As competition drives home prices ever higher in the Bay Area, there is a whiff of good news for first-time homebuyers.
The number of starter homes coming to market across the region rose in the second quarter: by 10.9 percent in Oakland, 24.1 percent in San Jose and 26.1 percent in San Francisco, compared to the same quarter last year.
You’re feeling excited? Don’t. A new report by Trulia contends that traditional buyers of starter homes – households in the lower third of the income bracket – have basically been frozen out of the market.
Assuming those earners could put together a 20 percent down payment, they still would face spending an outlandish portion of annual income on their mortgages.
Here’s how much: 60.5 percent of income would go to paying the mortgage on a starter home in the Oakland metro area, which includes Alameda and Contra Costa counties. In the San Jose metro area, which covers Santa Clara and San Benito counties, the percentage is 78.4 percent. And it’s a crushing 99.6 percent of income in the San Francisco metro area, which includes San Mateo County and the city of San Francisco.
“So the news is bittersweet,” said Ralph McLaughlin, chief economist for Trulia and author of the report.
Besides, he pointed out, the uptick in the starter-home supply is minuscule in terms of real numbers. Only 389 starter homes – single-family homes, condominiums, co-ops and townhomes – came to market in the San Francisco metro area in the second quarter, compared with 722 in San Jose and 768 in Oakland.
Trulia defines a starter home as one with a value in the lower third of the market.
Nationally, the housing supply has shrunk for nine consecutive quarters, and the shrinkage recently includes the starter-home segment of the market, which fell 15.6 percent in the second quarter.
So why is there any expansion of the starter-home market in the Bay Area, which is notorious for its slim pickings?
Because overall inventory — all homes in all price ranges — is chronically low across the region while the job force keeps growing, competition among buyers has been fierce, driving prices to record highs.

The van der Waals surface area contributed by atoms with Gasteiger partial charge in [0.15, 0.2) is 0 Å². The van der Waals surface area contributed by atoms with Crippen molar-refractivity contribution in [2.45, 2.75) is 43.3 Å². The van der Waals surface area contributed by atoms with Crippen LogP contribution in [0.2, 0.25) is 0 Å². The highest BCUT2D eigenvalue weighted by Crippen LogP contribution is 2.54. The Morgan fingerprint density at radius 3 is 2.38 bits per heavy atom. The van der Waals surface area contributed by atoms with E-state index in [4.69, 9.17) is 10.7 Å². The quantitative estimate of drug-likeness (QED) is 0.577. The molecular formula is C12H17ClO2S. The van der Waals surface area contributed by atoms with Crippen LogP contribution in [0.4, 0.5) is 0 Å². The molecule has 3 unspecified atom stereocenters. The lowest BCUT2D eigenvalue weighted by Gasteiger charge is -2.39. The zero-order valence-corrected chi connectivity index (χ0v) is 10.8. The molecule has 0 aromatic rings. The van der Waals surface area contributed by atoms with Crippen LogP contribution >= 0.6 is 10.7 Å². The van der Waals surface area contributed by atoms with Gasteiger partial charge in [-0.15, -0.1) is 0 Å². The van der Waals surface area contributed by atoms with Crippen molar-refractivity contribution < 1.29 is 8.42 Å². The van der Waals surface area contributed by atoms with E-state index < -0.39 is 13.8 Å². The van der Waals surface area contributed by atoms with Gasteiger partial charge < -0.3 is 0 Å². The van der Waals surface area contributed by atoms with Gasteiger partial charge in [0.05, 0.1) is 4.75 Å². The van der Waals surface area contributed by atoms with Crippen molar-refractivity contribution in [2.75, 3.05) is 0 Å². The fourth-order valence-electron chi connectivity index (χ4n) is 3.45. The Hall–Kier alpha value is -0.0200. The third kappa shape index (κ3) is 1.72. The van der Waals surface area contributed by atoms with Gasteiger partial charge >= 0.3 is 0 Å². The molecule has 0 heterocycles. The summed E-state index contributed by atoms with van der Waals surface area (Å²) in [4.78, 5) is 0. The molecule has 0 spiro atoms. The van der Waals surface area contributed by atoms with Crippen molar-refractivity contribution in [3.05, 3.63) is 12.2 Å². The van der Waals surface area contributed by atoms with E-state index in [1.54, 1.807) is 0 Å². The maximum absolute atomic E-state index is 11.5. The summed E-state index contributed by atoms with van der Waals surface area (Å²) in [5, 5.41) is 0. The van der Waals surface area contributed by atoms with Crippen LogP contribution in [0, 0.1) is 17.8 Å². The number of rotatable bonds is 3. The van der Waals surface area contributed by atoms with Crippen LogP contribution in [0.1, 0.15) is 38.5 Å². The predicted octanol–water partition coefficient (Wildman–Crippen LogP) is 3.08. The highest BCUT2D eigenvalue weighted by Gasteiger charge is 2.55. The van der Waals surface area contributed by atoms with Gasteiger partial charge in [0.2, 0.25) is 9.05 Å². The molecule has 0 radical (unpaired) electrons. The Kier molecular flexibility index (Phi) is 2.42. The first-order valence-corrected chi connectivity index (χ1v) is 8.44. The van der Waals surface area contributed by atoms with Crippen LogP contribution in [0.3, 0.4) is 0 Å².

Seeing those high prices, McLaughlin theorized, some owners of starter homes feel that now is a good time to sell. They “think they’re going to make a bundle because they bought at the best time, when the market was at its bottom,” he said. “Or else they bought their homes at the worst time – at the pre-recession peak – and now they’re above water, so they can unload them.”
Either way, he said, “those homes are nowhere near affordable for traditional starter-home buyers, so it’s not great news for those trying to get into a first home.”
According to Trulia, the median price of a starter home is $286,300 in the Oakland metro area, $445,667 in the San Jose metro area and $535,823 in the San Francisco metro area.
Who can pay those prices? McLaughlin said some of the homes are likely being snapped up by investors.
Others are being bought by middle- and upper-income homeowners who feel overwhelmed by their mortgages and other costs associated with living in larger homes. Squeezed by the pricey market’s “compression effect,” he said, they are downsizing.
They “feel stymied,” he said. “So they will start to look down the ladder at homes that are not necessarily suitable to their needs – with the exception that they’re less expensive.”